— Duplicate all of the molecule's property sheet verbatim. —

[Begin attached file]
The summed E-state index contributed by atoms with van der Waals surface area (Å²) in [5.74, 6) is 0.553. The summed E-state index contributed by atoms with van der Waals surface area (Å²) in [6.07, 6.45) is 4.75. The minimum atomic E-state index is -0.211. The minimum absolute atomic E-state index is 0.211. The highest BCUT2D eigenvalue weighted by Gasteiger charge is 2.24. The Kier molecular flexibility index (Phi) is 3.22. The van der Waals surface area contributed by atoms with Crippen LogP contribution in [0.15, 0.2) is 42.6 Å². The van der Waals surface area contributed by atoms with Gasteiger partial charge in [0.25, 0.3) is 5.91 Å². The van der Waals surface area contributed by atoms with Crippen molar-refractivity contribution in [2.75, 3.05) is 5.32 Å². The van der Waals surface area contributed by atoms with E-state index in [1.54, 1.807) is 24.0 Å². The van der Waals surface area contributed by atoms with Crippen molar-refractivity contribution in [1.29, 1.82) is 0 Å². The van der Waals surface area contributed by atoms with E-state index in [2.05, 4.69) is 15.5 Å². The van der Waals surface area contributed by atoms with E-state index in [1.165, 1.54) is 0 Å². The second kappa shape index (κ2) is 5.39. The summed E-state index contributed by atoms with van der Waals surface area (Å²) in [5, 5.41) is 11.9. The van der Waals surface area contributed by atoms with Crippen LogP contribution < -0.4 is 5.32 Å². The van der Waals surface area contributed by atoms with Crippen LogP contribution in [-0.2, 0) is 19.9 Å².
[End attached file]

The summed E-state index contributed by atoms with van der Waals surface area (Å²) in [5.74, 6) is 0.553. The summed E-state index contributed by atoms with van der Waals surface area (Å²) in [6.07, 6.45) is 4.75. The minimum atomic E-state index is -0.211. The minimum absolute atomic E-state index is 0.211. The highest BCUT2D eigenvalue weighted by Gasteiger charge is 2.24. The Kier molecular flexibility index (Phi) is 3.22. The van der Waals surface area contributed by atoms with Crippen LogP contribution in [0.15, 0.2) is 42.6 Å². The van der Waals surface area contributed by atoms with Gasteiger partial charge in [0.25, 0.3) is 5.91 Å². The van der Waals surface area contributed by atoms with Crippen molar-refractivity contribution in [2.75, 3.05) is 5.32 Å². The van der Waals surface area contributed by atoms with E-state index in [1.54, 1.807) is 24.0 Å². The van der Waals surface area contributed by atoms with Crippen molar-refractivity contribution in [1.29, 1.82) is 0 Å². The van der Waals surface area contributed by atoms with E-state index in [2.05, 4.69) is 15.5 Å². The van der Waals surface area contributed by atoms with E-state index in [1.165, 1.54) is 0 Å². The second kappa shape index (κ2) is 5.39. The summed E-state index contributed by atoms with van der Waals surface area (Å²) in [5, 5.41) is 11.9. The van der Waals surface area contributed by atoms with Crippen LogP contribution < -0.4 is 5.32 Å². The van der Waals surface area contributed by atoms with Crippen LogP contribution in [-0.2, 0) is 19.9 Å².